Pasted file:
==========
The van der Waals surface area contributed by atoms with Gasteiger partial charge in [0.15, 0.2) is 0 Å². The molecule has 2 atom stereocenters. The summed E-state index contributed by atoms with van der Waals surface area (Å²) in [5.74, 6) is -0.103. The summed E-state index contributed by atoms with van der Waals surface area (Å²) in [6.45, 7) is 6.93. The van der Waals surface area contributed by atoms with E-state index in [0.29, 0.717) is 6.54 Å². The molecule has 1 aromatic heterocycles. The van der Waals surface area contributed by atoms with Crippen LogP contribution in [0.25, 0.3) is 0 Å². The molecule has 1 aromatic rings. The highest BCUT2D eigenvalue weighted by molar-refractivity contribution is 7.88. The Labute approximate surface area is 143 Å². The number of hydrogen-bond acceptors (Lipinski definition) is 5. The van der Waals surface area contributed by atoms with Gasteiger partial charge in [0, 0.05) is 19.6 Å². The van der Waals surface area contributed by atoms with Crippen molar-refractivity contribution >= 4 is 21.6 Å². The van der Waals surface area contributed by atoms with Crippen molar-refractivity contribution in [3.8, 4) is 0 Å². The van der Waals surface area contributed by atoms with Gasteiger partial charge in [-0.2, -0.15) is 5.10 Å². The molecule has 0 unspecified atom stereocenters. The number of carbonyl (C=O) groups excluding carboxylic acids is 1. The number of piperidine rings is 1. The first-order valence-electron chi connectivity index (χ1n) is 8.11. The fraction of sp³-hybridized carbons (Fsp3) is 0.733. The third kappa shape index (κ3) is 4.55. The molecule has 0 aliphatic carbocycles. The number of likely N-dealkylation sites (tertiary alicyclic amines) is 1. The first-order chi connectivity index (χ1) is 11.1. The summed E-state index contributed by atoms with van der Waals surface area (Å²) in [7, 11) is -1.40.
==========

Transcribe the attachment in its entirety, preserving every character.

The van der Waals surface area contributed by atoms with Gasteiger partial charge in [0.15, 0.2) is 0 Å². The molecule has 2 atom stereocenters. The summed E-state index contributed by atoms with van der Waals surface area (Å²) in [5.74, 6) is -0.103. The summed E-state index contributed by atoms with van der Waals surface area (Å²) in [6.45, 7) is 6.93. The van der Waals surface area contributed by atoms with E-state index in [0.29, 0.717) is 6.54 Å². The molecule has 1 aromatic heterocycles. The van der Waals surface area contributed by atoms with Crippen LogP contribution in [0.25, 0.3) is 0 Å². The molecule has 1 aromatic rings. The highest BCUT2D eigenvalue weighted by molar-refractivity contribution is 7.88. The Labute approximate surface area is 143 Å². The number of hydrogen-bond acceptors (Lipinski definition) is 5. The van der Waals surface area contributed by atoms with Gasteiger partial charge in [0, 0.05) is 19.6 Å². The van der Waals surface area contributed by atoms with Crippen molar-refractivity contribution >= 4 is 21.6 Å². The van der Waals surface area contributed by atoms with Crippen molar-refractivity contribution in [3.8, 4) is 0 Å². The van der Waals surface area contributed by atoms with Gasteiger partial charge in [-0.2, -0.15) is 5.10 Å². The molecule has 0 unspecified atom stereocenters. The number of carbonyl (C=O) groups excluding carboxylic acids is 1. The number of piperidine rings is 1. The first-order valence-electron chi connectivity index (χ1n) is 8.11. The fraction of sp³-hybridized carbons (Fsp3) is 0.733. The third kappa shape index (κ3) is 4.55. The molecule has 0 aliphatic carbocycles. The number of likely N-dealkylation sites (tertiary alicyclic amines) is 1. The first-order chi connectivity index (χ1) is 11.1. The summed E-state index contributed by atoms with van der Waals surface area (Å²) in [7, 11) is -1.40.